Over 30 years of marriage, I’ve learned that doing good things for my wife provides good things in return. I have no idea how much time, effort, or money I spend on these things (though I’d bet it’s … ummm … significant). I could easily measure the transactions, but even if I did, it would be impossible to connect them value for value to the good things I get in return.

Think for a moment about the love you have for someone special in your life. Maybe it’s your partner, mom, dad, or children — or even a dog. How much love is there? Have you measured it lately? Well, if you can’t measure it, it doesn’t count, right?

Sometimes the most satisfying and accurate answer to the question of what happens when we engage in brand building is simply “good things happen.” Yes, more revenue, more savings, better customers, more trust, more brand equity, and more profitability. But you’re just not going to try and quantify it.

How much brand building should we do?

My answer? Enough. Do enough and good things will happen.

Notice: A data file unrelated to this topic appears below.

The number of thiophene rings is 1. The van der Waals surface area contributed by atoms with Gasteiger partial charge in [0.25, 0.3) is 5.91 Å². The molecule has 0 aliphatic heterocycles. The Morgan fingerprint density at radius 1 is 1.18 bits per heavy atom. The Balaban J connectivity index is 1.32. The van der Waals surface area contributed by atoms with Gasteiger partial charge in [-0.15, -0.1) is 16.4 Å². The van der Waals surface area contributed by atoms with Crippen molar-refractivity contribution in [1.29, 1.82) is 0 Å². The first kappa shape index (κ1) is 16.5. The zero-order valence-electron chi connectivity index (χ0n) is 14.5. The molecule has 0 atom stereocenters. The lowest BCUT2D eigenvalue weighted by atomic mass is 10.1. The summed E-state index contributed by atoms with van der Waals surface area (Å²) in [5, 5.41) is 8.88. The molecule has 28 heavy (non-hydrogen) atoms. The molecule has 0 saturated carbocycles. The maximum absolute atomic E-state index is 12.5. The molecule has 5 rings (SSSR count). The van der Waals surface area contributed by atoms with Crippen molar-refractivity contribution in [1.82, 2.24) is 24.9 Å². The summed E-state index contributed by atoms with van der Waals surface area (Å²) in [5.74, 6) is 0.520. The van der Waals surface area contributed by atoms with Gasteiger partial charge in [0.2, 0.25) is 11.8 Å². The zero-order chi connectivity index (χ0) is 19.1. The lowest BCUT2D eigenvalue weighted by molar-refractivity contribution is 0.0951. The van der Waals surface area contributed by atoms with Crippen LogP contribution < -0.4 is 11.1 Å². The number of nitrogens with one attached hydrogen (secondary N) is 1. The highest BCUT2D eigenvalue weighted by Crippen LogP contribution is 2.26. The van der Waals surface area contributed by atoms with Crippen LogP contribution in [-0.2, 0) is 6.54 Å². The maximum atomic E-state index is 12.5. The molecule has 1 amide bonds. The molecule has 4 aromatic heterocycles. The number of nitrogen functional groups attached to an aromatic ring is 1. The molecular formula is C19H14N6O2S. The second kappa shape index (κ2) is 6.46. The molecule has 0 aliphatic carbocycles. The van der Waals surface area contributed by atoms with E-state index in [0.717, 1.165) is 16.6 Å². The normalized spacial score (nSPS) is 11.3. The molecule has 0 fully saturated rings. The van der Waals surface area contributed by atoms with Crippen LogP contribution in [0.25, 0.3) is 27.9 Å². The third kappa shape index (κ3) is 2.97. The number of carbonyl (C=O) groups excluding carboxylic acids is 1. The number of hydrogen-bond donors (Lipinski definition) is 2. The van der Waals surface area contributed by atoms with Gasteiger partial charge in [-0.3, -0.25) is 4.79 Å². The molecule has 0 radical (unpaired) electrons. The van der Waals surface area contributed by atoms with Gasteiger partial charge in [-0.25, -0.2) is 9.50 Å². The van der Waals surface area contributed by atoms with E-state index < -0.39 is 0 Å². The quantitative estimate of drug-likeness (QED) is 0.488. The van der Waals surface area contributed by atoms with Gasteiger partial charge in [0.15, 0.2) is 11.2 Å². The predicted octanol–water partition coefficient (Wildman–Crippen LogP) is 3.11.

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Cover image by Joseph Kalinowski/Content Marketing Institute

Author: Robert Rose

Robert is the founder and chief strategy officer of The Content Advisory, the education and consulting group for The Content Marketing Institute. Robert has worked with more than 500 companies, including 15 of the Fortune 100. He’s provided content marketing and strategy advice for global brands such as Capital One, NASA, Dell, McCormick Spices, Hewlett Packard, Microsoft, and The Bill & Melinda Gates Foundation. Robert’s third book – Killing Marketing, with co-author Joe Pulizzi has been called the “book that rewrites the rules of marketing.” His second book – Experiences: The Seventh Era of Marketing is a top seller and has been called a “treatise, and a call to arms for marketers to lead business innovation in the 21st century.” Robert’s first book, Managing Content Marketing, spent two weeks as a top 10 marketing book on Amazon.com and is generally considered to be the “owners manual” of the content marketing process. You can follow him on Twitter @Robert_Rose.